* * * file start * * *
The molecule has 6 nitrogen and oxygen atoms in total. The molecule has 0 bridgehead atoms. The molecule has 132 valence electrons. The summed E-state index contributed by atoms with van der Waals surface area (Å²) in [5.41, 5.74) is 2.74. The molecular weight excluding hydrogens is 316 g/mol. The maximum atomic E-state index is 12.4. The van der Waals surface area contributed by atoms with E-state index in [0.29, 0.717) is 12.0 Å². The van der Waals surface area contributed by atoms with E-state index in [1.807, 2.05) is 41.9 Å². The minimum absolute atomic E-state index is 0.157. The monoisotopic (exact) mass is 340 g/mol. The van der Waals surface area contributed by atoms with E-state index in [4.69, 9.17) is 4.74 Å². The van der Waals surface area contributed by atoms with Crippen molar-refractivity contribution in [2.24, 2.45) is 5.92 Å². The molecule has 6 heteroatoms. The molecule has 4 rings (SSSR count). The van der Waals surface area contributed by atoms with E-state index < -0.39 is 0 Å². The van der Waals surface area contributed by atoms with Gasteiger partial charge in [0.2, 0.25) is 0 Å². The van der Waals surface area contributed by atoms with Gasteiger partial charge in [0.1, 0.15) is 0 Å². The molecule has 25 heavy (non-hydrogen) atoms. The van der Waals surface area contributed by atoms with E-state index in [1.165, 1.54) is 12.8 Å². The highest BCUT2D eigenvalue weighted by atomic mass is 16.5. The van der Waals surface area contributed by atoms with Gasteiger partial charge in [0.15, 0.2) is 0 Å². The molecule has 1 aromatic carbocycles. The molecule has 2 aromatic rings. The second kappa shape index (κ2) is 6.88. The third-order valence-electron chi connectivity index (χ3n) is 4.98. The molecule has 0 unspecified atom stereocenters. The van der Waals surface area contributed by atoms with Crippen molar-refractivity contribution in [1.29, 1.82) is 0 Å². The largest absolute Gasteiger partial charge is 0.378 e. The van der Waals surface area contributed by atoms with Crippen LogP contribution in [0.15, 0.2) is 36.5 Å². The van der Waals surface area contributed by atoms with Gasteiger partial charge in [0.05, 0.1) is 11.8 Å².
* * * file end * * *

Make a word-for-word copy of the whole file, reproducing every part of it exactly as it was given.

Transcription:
The molecule has 6 nitrogen and oxygen atoms in total. The molecule has 0 bridgehead atoms. The molecule has 132 valence electrons. The summed E-state index contributed by atoms with van der Waals surface area (Å²) in [5.41, 5.74) is 2.74. The molecular weight excluding hydrogens is 316 g/mol. The maximum atomic E-state index is 12.4. The van der Waals surface area contributed by atoms with E-state index in [0.29, 0.717) is 12.0 Å². The van der Waals surface area contributed by atoms with E-state index in [1.807, 2.05) is 41.9 Å². The minimum absolute atomic E-state index is 0.157. The monoisotopic (exact) mass is 340 g/mol. The van der Waals surface area contributed by atoms with E-state index in [4.69, 9.17) is 4.74 Å². The van der Waals surface area contributed by atoms with Crippen molar-refractivity contribution in [2.24, 2.45) is 5.92 Å². The molecule has 6 heteroatoms. The molecule has 4 rings (SSSR count). The van der Waals surface area contributed by atoms with E-state index < -0.39 is 0 Å². The van der Waals surface area contributed by atoms with Gasteiger partial charge in [0.2, 0.25) is 0 Å². The van der Waals surface area contributed by atoms with Gasteiger partial charge in [0.1, 0.15) is 0 Å². The molecule has 25 heavy (non-hydrogen) atoms. The van der Waals surface area contributed by atoms with E-state index in [1.165, 1.54) is 12.8 Å². The highest BCUT2D eigenvalue weighted by atomic mass is 16.5. The van der Waals surface area contributed by atoms with Gasteiger partial charge in [0.15, 0.2) is 0 Å². The molecule has 1 aromatic carbocycles. The molecule has 2 aromatic rings. The second kappa shape index (κ2) is 6.88. The third-order valence-electron chi connectivity index (χ3n) is 4.98. The molecule has 0 unspecified atom stereocenters. The van der Waals surface area contributed by atoms with Crippen molar-refractivity contribution in [1.29, 1.82) is 0 Å². The largest absolute Gasteiger partial charge is 0.378 e. The van der Waals surface area contributed by atoms with Crippen LogP contribution in [0.15, 0.2) is 36.5 Å². The van der Waals surface area contributed by atoms with Gasteiger partial charge in [0.05, 0.1) is 11.8 Å².